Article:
OutFest, the nation's most prominent LGBTQ film festival, opens Thursday in Los Angeles, and we couldn't be more excited. In a year filled with victories like the Supreme Court's marriage decision, it's never been more exciting to look at emerging gay voices and stories. The lineup for this year's festival, running from July 9-19, is no exception.
All of the films' synopses are available online ahead of the event; the following 11 are the ones that stand out. These are the movies we can't wait to see both at the festival and in wider release after their OutFest premieres.
Stand-up comic Tig Notaro broke out in an unexpected way in 2012: She told a crowd she had cancer. She quickly became a media sensation thanks to her blunt honesty and frankness with her audiences. During her treatment, she powered through, fell in love and became a role model for fans across the country.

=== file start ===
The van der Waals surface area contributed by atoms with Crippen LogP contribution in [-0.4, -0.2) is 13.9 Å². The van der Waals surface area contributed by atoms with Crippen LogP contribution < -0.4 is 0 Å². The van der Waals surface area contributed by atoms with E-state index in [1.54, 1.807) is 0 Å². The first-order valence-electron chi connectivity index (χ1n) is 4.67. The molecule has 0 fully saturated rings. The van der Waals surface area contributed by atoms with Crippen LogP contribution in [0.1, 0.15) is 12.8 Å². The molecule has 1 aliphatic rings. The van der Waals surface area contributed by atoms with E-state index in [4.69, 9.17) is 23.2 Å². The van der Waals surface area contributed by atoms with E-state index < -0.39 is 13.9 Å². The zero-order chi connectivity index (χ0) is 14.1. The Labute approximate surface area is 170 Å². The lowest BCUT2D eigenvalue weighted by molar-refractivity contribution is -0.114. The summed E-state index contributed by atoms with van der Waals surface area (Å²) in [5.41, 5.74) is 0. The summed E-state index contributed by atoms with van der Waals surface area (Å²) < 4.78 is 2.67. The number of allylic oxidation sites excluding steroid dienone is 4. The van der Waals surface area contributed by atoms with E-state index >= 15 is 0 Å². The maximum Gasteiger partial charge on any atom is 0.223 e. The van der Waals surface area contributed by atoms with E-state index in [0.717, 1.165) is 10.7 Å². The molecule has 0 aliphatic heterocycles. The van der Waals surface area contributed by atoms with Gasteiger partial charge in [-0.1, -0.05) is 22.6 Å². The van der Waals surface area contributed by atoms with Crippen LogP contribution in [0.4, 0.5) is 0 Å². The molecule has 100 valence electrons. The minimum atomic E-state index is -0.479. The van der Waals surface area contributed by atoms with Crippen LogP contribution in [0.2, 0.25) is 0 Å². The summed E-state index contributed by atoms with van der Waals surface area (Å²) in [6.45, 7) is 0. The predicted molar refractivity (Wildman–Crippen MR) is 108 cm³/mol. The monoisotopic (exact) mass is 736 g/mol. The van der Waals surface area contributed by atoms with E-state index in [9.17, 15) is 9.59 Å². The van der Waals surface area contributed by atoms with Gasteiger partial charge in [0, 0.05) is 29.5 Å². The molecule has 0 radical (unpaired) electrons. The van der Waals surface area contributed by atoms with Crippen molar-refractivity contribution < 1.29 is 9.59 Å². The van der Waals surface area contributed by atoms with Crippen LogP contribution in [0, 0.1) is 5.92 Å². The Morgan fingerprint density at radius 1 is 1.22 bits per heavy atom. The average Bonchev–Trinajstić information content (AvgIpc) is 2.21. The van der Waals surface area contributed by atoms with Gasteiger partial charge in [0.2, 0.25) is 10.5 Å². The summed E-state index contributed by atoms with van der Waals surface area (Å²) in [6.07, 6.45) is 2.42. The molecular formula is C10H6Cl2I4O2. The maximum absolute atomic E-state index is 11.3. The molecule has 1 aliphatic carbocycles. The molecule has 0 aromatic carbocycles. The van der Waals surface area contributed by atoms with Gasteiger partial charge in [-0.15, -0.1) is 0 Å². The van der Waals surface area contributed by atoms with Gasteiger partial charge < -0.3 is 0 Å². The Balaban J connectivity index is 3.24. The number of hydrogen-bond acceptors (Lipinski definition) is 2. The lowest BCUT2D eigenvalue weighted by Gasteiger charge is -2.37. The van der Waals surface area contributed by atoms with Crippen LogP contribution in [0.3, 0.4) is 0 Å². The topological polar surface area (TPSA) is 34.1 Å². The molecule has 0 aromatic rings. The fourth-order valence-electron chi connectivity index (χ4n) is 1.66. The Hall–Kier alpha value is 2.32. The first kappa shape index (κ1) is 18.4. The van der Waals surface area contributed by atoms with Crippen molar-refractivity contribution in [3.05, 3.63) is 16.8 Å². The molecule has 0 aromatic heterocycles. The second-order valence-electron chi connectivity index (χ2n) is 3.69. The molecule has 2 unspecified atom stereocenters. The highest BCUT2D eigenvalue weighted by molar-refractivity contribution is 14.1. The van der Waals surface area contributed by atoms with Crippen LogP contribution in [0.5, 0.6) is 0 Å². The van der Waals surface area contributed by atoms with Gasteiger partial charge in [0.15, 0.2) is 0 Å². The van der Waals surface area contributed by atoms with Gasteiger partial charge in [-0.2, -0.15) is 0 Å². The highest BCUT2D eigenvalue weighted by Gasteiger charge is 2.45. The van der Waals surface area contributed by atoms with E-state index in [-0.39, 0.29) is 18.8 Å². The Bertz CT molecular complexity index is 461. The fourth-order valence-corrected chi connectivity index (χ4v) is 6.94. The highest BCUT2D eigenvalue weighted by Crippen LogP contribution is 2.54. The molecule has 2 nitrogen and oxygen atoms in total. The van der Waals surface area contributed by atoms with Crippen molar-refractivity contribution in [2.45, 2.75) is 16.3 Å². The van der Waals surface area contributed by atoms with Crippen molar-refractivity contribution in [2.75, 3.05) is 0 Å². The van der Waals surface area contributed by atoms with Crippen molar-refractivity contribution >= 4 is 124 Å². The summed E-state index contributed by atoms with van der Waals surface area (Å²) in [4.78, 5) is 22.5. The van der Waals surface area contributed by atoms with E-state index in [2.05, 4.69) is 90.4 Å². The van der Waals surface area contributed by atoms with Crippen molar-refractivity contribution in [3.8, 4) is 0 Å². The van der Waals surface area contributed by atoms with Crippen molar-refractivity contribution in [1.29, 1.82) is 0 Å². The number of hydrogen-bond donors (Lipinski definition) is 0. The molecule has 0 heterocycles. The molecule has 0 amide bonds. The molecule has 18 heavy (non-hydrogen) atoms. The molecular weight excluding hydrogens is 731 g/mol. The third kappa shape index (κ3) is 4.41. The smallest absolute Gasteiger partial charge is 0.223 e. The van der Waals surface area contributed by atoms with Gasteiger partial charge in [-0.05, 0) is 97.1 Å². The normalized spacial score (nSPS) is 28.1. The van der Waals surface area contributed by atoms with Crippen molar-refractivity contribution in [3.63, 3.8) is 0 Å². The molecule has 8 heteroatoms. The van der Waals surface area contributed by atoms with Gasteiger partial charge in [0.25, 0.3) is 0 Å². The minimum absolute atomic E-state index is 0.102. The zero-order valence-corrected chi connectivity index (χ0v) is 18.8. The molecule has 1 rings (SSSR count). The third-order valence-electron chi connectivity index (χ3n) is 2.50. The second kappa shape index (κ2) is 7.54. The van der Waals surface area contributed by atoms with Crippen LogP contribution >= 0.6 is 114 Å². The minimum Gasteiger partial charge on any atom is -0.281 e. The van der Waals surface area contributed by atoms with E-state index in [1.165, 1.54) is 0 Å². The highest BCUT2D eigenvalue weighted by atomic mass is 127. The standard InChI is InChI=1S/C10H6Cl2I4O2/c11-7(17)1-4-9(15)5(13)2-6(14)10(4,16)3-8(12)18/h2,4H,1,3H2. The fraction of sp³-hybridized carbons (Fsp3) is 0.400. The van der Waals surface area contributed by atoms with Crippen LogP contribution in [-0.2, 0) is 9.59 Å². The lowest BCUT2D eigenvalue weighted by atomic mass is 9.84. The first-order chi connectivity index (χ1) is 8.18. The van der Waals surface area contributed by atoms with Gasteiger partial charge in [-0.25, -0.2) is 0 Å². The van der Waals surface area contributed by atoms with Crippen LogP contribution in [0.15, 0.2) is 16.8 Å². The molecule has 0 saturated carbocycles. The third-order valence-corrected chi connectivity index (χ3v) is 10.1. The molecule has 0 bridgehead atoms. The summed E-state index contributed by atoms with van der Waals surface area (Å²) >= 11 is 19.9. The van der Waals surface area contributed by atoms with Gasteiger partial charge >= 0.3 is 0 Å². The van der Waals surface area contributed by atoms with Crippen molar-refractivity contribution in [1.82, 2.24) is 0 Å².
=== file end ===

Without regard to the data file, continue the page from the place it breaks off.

Tig looks at her journey from that instantly famous stage confession. It's the opening night film this year, and it's easy to see why. If there's one thing we need to see, it's Notaro's journey to not just survive, but thrive.
Kristen Wiig's streak of intense independent comedies continues from Welcome to Me to Nasty Baby. Costarring director Sebastian Silva and TV on the Radio's Tunde Adebimpe as a gay couple in Brooklyn, New York, the film follows the three as they explore Wiig's character as a surrogate mother. Then, apparently, there's a massive twist.